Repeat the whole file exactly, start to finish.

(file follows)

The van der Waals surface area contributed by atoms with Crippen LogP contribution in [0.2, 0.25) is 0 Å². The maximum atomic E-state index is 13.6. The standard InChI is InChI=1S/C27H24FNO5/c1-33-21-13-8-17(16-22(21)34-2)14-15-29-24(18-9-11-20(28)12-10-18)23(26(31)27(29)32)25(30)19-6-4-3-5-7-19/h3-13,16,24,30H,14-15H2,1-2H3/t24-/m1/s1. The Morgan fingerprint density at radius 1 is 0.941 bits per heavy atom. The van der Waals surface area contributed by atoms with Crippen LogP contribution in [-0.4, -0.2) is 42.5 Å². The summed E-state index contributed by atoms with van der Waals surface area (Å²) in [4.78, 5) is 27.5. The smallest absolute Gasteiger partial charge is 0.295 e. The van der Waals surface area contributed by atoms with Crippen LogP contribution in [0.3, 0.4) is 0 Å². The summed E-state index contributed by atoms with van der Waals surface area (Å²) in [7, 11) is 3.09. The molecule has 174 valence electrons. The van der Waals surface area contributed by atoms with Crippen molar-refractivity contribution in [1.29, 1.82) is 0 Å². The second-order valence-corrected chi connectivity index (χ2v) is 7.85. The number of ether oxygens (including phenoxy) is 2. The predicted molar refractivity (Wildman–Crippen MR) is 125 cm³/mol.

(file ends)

The van der Waals surface area contributed by atoms with Crippen LogP contribution in [0.2, 0.25) is 0 Å². The maximum atomic E-state index is 13.6. The standard InChI is InChI=1S/C27H24FNO5/c1-33-21-13-8-17(16-22(21)34-2)14-15-29-24(18-9-11-20(28)12-10-18)23(26(31)27(29)32)25(30)19-6-4-3-5-7-19/h3-13,16,24,30H,14-15H2,1-2H3/t24-/m1/s1. The Morgan fingerprint density at radius 1 is 0.941 bits per heavy atom. The van der Waals surface area contributed by atoms with Crippen LogP contribution in [-0.4, -0.2) is 42.5 Å². The summed E-state index contributed by atoms with van der Waals surface area (Å²) in [4.78, 5) is 27.5. The smallest absolute Gasteiger partial charge is 0.295 e. The van der Waals surface area contributed by atoms with Crippen LogP contribution in [0.3, 0.4) is 0 Å². The summed E-state index contributed by atoms with van der Waals surface area (Å²) in [7, 11) is 3.09. The molecule has 174 valence electrons. The van der Waals surface area contributed by atoms with Crippen molar-refractivity contribution in [1.29, 1.82) is 0 Å². The second-order valence-corrected chi connectivity index (χ2v) is 7.85. The number of ether oxygens (including phenoxy) is 2. The predicted molar refractivity (Wildman–Crippen MR) is 125 cm³/mol.